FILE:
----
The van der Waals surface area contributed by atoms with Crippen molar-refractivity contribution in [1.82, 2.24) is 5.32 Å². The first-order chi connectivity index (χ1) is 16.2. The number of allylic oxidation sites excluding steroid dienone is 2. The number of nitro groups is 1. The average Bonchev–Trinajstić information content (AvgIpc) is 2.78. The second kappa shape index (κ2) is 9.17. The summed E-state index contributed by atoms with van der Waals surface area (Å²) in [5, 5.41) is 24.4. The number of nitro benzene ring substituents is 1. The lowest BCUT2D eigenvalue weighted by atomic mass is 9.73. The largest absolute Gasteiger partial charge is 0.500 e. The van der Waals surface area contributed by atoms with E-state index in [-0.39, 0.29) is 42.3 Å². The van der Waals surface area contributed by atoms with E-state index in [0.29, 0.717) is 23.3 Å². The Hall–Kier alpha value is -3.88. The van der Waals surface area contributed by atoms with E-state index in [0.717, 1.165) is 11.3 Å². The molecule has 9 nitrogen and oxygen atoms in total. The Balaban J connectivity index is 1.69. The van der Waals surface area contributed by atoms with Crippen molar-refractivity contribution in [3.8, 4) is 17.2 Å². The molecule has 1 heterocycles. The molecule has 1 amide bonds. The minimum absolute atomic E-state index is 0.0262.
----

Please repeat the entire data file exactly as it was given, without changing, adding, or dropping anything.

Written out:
The van der Waals surface area contributed by atoms with Crippen molar-refractivity contribution in [1.82, 2.24) is 5.32 Å². The first-order chi connectivity index (χ1) is 16.2. The number of allylic oxidation sites excluding steroid dienone is 2. The number of nitro groups is 1. The average Bonchev–Trinajstić information content (AvgIpc) is 2.78. The second kappa shape index (κ2) is 9.17. The summed E-state index contributed by atoms with van der Waals surface area (Å²) in [5, 5.41) is 24.4. The number of nitro benzene ring substituents is 1. The lowest BCUT2D eigenvalue weighted by atomic mass is 9.73. The largest absolute Gasteiger partial charge is 0.500 e. The van der Waals surface area contributed by atoms with E-state index in [-0.39, 0.29) is 42.3 Å². The van der Waals surface area contributed by atoms with E-state index in [0.29, 0.717) is 23.3 Å². The Hall–Kier alpha value is -3.88. The van der Waals surface area contributed by atoms with E-state index in [0.717, 1.165) is 11.3 Å². The molecule has 9 nitrogen and oxygen atoms in total. The Balaban J connectivity index is 1.69. The van der Waals surface area contributed by atoms with Crippen molar-refractivity contribution in [3.8, 4) is 17.2 Å². The molecule has 1 heterocycles. The molecule has 1 amide bonds. The minimum absolute atomic E-state index is 0.0262.